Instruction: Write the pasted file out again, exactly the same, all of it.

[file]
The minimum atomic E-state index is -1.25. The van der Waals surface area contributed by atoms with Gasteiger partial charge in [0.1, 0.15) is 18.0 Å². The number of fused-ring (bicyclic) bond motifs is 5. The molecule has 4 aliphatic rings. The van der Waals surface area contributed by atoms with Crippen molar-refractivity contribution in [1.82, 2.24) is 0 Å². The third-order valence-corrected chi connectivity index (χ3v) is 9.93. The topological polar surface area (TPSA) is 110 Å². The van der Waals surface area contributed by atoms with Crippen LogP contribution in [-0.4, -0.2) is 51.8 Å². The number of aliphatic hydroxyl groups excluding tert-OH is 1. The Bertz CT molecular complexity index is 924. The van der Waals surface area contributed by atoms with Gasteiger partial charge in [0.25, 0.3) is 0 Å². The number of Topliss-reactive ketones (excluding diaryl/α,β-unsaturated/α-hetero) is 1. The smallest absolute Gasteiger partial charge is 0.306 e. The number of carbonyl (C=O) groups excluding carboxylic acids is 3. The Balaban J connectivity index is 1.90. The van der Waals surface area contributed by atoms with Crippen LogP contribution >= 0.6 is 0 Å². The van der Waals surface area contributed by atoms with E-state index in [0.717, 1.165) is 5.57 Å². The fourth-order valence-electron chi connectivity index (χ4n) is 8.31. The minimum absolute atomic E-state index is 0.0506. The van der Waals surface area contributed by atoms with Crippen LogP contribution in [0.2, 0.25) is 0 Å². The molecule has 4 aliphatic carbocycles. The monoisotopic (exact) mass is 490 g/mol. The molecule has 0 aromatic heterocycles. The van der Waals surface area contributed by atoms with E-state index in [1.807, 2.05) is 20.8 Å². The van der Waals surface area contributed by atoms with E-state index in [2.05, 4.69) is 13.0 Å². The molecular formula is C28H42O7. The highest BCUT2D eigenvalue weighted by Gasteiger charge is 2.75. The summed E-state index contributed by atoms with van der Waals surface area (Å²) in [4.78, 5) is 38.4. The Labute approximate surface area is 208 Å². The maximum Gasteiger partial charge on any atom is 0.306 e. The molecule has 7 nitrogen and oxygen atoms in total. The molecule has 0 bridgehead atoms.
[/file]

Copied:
The minimum atomic E-state index is -1.25. The van der Waals surface area contributed by atoms with Gasteiger partial charge in [0.1, 0.15) is 18.0 Å². The number of fused-ring (bicyclic) bond motifs is 5. The molecule has 4 aliphatic rings. The van der Waals surface area contributed by atoms with Crippen molar-refractivity contribution in [1.82, 2.24) is 0 Å². The third-order valence-corrected chi connectivity index (χ3v) is 9.93. The topological polar surface area (TPSA) is 110 Å². The van der Waals surface area contributed by atoms with Crippen LogP contribution in [-0.4, -0.2) is 51.8 Å². The number of aliphatic hydroxyl groups excluding tert-OH is 1. The Bertz CT molecular complexity index is 924. The van der Waals surface area contributed by atoms with Gasteiger partial charge in [0.25, 0.3) is 0 Å². The number of Topliss-reactive ketones (excluding diaryl/α,β-unsaturated/α-hetero) is 1. The smallest absolute Gasteiger partial charge is 0.306 e. The number of carbonyl (C=O) groups excluding carboxylic acids is 3. The Balaban J connectivity index is 1.90. The van der Waals surface area contributed by atoms with Crippen LogP contribution >= 0.6 is 0 Å². The van der Waals surface area contributed by atoms with E-state index in [0.717, 1.165) is 5.57 Å². The fourth-order valence-electron chi connectivity index (χ4n) is 8.31. The minimum absolute atomic E-state index is 0.0506. The van der Waals surface area contributed by atoms with Crippen LogP contribution in [0.2, 0.25) is 0 Å². The molecule has 4 aliphatic carbocycles. The monoisotopic (exact) mass is 490 g/mol. The molecule has 0 aromatic heterocycles. The van der Waals surface area contributed by atoms with E-state index in [1.807, 2.05) is 20.8 Å². The van der Waals surface area contributed by atoms with E-state index in [2.05, 4.69) is 13.0 Å². The molecular formula is C28H42O7. The highest BCUT2D eigenvalue weighted by Gasteiger charge is 2.75. The summed E-state index contributed by atoms with van der Waals surface area (Å²) in [4.78, 5) is 38.4. The Labute approximate surface area is 208 Å². The maximum Gasteiger partial charge on any atom is 0.306 e. The molecule has 7 nitrogen and oxygen atoms in total. The molecule has 0 bridgehead atoms.